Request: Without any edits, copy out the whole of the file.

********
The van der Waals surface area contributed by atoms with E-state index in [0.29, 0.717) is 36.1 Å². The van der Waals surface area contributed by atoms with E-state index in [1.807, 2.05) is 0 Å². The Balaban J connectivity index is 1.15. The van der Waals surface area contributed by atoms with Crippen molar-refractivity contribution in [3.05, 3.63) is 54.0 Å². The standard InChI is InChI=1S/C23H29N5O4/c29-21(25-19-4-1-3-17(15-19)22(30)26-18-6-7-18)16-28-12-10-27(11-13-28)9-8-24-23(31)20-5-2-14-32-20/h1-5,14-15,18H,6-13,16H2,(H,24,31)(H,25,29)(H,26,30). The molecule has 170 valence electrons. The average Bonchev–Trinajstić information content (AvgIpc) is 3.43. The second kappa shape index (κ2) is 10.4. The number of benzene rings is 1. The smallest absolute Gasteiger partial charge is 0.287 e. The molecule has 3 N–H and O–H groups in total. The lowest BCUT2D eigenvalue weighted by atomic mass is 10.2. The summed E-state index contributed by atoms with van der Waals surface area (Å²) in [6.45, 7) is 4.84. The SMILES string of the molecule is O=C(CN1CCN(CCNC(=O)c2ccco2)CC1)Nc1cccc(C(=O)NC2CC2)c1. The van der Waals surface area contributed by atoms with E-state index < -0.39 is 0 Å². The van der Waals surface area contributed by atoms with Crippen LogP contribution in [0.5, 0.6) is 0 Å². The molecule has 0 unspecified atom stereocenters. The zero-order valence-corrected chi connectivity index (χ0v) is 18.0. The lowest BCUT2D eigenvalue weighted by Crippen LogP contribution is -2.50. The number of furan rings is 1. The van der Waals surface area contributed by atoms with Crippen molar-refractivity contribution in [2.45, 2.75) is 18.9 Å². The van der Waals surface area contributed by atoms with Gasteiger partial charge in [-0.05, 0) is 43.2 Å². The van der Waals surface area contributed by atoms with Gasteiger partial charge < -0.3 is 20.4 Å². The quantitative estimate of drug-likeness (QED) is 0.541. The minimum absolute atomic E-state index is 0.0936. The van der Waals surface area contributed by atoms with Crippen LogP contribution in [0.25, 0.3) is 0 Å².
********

The van der Waals surface area contributed by atoms with E-state index in [0.29, 0.717) is 36.1 Å². The van der Waals surface area contributed by atoms with E-state index in [1.807, 2.05) is 0 Å². The Balaban J connectivity index is 1.15. The van der Waals surface area contributed by atoms with Crippen molar-refractivity contribution in [3.05, 3.63) is 54.0 Å². The standard InChI is InChI=1S/C23H29N5O4/c29-21(25-19-4-1-3-17(15-19)22(30)26-18-6-7-18)16-28-12-10-27(11-13-28)9-8-24-23(31)20-5-2-14-32-20/h1-5,14-15,18H,6-13,16H2,(H,24,31)(H,25,29)(H,26,30). The molecule has 170 valence electrons. The average Bonchev–Trinajstić information content (AvgIpc) is 3.43. The second kappa shape index (κ2) is 10.4. The number of benzene rings is 1. The smallest absolute Gasteiger partial charge is 0.287 e. The molecule has 3 N–H and O–H groups in total. The lowest BCUT2D eigenvalue weighted by atomic mass is 10.2. The summed E-state index contributed by atoms with van der Waals surface area (Å²) in [6.45, 7) is 4.84. The SMILES string of the molecule is O=C(CN1CCN(CCNC(=O)c2ccco2)CC1)Nc1cccc(C(=O)NC2CC2)c1. The van der Waals surface area contributed by atoms with E-state index < -0.39 is 0 Å². The van der Waals surface area contributed by atoms with Crippen LogP contribution in [0.5, 0.6) is 0 Å². The molecule has 0 unspecified atom stereocenters. The zero-order valence-corrected chi connectivity index (χ0v) is 18.0. The lowest BCUT2D eigenvalue weighted by Crippen LogP contribution is -2.50. The number of furan rings is 1. The van der Waals surface area contributed by atoms with Crippen molar-refractivity contribution in [2.45, 2.75) is 18.9 Å². The van der Waals surface area contributed by atoms with Gasteiger partial charge in [-0.05, 0) is 43.2 Å². The van der Waals surface area contributed by atoms with Gasteiger partial charge < -0.3 is 20.4 Å². The quantitative estimate of drug-likeness (QED) is 0.541. The minimum absolute atomic E-state index is 0.0936. The van der Waals surface area contributed by atoms with Crippen LogP contribution in [0.25, 0.3) is 0 Å².